Secondly, by using these highly tuned neural networks Allegro reduces the need for human classification by (it claims) around 90%. The customer sets a target probability of “correct identification”, which generates a smaller number of “edge cases” for human classification. Obviously, the higher the probability threshold set by the customer, the more edge cases are generated.
In fact most users do not develop their own neural networks, but download ones already created by others (often in academia). The problem that flows from that choice is that the downloaded network is not “trained” on the user’s specific problem/image set.
Training takes a large quantity of expensive specialist time. Part of Allegro’s solution is to “associate” the downloaded network to the target data set in minutes. Allegro’s objective, therefore, is not to be a provider of neural networks (in fact Allegro’s networks are provided free to its customers) but rather to be the source of powerful infrastructural tools that wrap around the management of the product lifecycle (both images and sets of biases and weights).
From collecting the data and adding insights, to bringing version control to the network training process, to managing the image data, to quality assurance, and into post production, Allegro has created a suite of building blocks to allow the customer to focus on creating the right network for its task.
While Allegro accepts that it is treading a path already trampled by the FANG community, it believes that many solutions developers will be wary of resting their business plans on tech owned by such large and aggressive operators, which might ultimately take the view that the markets created belong to them, not to their partners (and that the data uploaded belongs to them too).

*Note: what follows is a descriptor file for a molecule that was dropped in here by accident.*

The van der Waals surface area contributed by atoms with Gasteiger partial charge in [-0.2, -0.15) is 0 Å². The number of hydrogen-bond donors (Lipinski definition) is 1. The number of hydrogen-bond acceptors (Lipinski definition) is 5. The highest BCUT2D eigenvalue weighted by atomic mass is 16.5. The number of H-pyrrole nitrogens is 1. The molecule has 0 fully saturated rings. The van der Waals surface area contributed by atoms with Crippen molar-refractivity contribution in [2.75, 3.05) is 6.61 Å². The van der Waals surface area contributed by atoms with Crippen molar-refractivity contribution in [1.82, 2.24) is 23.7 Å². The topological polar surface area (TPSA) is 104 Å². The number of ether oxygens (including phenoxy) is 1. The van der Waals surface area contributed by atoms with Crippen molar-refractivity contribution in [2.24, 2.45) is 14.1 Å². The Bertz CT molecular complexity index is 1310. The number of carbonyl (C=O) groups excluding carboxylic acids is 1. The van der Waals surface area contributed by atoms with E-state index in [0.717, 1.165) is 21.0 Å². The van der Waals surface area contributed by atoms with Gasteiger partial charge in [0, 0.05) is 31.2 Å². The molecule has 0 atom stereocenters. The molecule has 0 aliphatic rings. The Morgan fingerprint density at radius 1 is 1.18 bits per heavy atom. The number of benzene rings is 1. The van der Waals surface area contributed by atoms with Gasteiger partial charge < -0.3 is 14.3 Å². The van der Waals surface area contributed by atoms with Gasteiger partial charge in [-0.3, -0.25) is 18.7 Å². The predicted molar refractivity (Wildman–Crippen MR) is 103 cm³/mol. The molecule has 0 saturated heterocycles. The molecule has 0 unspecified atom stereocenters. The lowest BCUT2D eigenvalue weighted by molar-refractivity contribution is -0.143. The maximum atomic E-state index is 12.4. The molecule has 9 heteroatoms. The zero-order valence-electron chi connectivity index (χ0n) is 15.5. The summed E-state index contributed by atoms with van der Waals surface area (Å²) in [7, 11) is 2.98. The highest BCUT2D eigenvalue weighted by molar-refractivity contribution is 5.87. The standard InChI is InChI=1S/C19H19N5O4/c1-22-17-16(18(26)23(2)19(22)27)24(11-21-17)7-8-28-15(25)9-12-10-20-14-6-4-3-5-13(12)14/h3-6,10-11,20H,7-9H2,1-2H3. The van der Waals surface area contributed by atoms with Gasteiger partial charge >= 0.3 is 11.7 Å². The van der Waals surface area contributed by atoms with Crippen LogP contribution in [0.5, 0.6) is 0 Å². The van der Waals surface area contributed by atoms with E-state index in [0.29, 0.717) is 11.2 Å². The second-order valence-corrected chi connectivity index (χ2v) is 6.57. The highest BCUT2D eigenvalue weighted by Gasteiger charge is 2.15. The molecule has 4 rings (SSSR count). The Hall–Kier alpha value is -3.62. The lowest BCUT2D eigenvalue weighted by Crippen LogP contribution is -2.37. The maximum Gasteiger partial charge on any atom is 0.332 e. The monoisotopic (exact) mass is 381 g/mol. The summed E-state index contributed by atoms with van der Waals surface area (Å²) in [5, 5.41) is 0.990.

Allegro also believes that the large datasets owned by the FANG group are thin when it comes to machine-vision data, so why partner with them in the first place? Finally, the use of cloud solutions requires customers to upload and manipulate petabytes of image data – slow, cumbersome and expensive, and fraught with version-control traps. When a customer uses Allegro the customer’s datasets stay firmly and safely under customer control. How big is a petabyte? To gain an accurate impression, a 50 GB line would transmit one petabyte of data in 44 hours.
Allegro’s objective is substantial – it aims to become nothing less than the centre of a new machine-vision ecosystem, an operating system if you like, which leverages development across a multitude of sub-markets to make each new machine-vision step easier, quicker and cheaper.
Applying machine learning to multiple sectors generates those multi-petabyte databases and datasets. These may be located in multiple physical places – at the “edge”, close to where they were collected, in multiple private data centres, or even in cloud accounts of the customer’s customers. Allegro abstracts this location issue so that the customer’s product teams do not need to worry about where the data being worked on is physically hosted.
Allegro’s partnership with NetApp is designed to enable the transmission of these datasets repeatedly (sometimes billions of times) into powerful graphics processors. The data-bus can become a critical bottleneck. Allegro believes that combining its toolset with NetApp’s hardware caching skills will allow network training to be much faster and more processor-efficient.
Allegro includes the oil and gas industry in its set of target markets. Applications already in sight include analysis of geological data, interpreting drone and satellite images to monitor remote installations and pipelines, for tracking assets around large facilities, and even for tracking whether staff are complying with PPE rules out of sight of supervisors.
However, Allegro is still in the early stages of building its sales and distribution network, and has yet to find an oil industry distribution partner.